Easy run with Eric and George in the morning. We did the Slate Canyon Loop in 14:41, a PR for George. He also hit a mile PR of 6:30. Not bad only 5 days after a marathon. The moral of the story - if you want to set a mile PR, run a marathon 5 days earlier.
Then I put on my ankle weights and ran another loop in them. Had to make a pitstop. Catching George and Eric uphill was ... an interesting experience. All of a sudden I realized I did not have my tempo pace gear. And I had to catch them again after taking the weights off. It was much easier this time.
The whole run was 10 miles. Another 3 of always on the run and running with the kids to make 13 total.
I am having an interesting experience. It seems like all paces start to feel more alike. I timed a mile in my always on the run. I start out at a 10:00 pace for the first 100 meters, and that feels just right. Then gradually speed up to 9:00, 8:00, 7:40, 7:20, 7:00, 6:40. It all feels almost the same other than the ground moving a bit faster, and the legs moving more. Then I realized I need to run sub-6:00 to break Benjamin's mile record (7:31), so I shifted gears and now am going 5:30. Feels almost the same. It seems like the slow pace is starting to feel harder, while the faster pace easier.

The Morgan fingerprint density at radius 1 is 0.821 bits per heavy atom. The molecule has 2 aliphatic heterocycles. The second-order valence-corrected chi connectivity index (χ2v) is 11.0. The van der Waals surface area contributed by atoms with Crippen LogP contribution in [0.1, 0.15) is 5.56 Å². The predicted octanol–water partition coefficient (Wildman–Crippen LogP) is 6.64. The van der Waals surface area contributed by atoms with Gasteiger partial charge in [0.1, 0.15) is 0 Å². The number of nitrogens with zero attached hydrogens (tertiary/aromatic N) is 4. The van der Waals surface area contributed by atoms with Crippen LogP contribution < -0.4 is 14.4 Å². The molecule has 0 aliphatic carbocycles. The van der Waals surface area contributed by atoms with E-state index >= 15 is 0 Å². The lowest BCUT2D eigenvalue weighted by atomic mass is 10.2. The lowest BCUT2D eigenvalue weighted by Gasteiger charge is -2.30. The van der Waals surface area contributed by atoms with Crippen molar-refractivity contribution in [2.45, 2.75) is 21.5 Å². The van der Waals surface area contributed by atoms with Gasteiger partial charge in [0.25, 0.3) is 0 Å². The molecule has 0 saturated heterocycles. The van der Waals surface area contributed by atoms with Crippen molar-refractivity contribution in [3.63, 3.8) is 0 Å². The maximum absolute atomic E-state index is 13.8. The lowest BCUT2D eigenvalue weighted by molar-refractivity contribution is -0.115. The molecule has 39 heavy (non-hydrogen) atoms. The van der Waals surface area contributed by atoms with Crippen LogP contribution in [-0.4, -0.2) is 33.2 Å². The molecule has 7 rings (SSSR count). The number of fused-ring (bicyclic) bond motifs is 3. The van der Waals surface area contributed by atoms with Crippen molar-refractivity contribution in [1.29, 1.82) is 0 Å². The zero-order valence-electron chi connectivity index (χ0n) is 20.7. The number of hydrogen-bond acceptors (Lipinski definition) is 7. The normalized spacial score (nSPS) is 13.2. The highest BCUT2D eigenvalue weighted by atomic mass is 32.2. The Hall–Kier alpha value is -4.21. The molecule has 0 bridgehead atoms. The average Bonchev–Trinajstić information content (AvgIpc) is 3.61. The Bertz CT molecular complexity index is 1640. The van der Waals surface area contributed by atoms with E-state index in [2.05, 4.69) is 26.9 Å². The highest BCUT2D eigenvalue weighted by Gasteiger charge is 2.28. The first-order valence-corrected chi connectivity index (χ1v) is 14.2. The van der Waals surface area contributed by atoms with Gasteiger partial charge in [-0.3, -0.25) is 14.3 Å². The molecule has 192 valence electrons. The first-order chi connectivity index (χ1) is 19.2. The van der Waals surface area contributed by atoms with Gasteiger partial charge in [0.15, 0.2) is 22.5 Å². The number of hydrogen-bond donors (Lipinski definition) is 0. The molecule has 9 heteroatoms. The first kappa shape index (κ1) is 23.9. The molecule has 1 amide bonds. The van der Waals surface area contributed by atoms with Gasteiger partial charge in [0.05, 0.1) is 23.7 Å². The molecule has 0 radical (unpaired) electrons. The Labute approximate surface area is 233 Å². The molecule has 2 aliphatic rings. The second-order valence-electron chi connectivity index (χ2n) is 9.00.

My explanation: the ease of a certain pace correlates with the levels of adrenaline. When the body is recovering, adrenaline is low. So starting out feels very hard. However, if there is a need, the adrenalene can be mobilized. However, let the sleeping dog lie. If your adrenalene is low, that is good. The body recovers better.
Therefore, it is not a good idea to push the pace in the recovery runs. Occasional surges to overcome the boredom, but otherwise jog and enjoy the conversation with a slower training partner.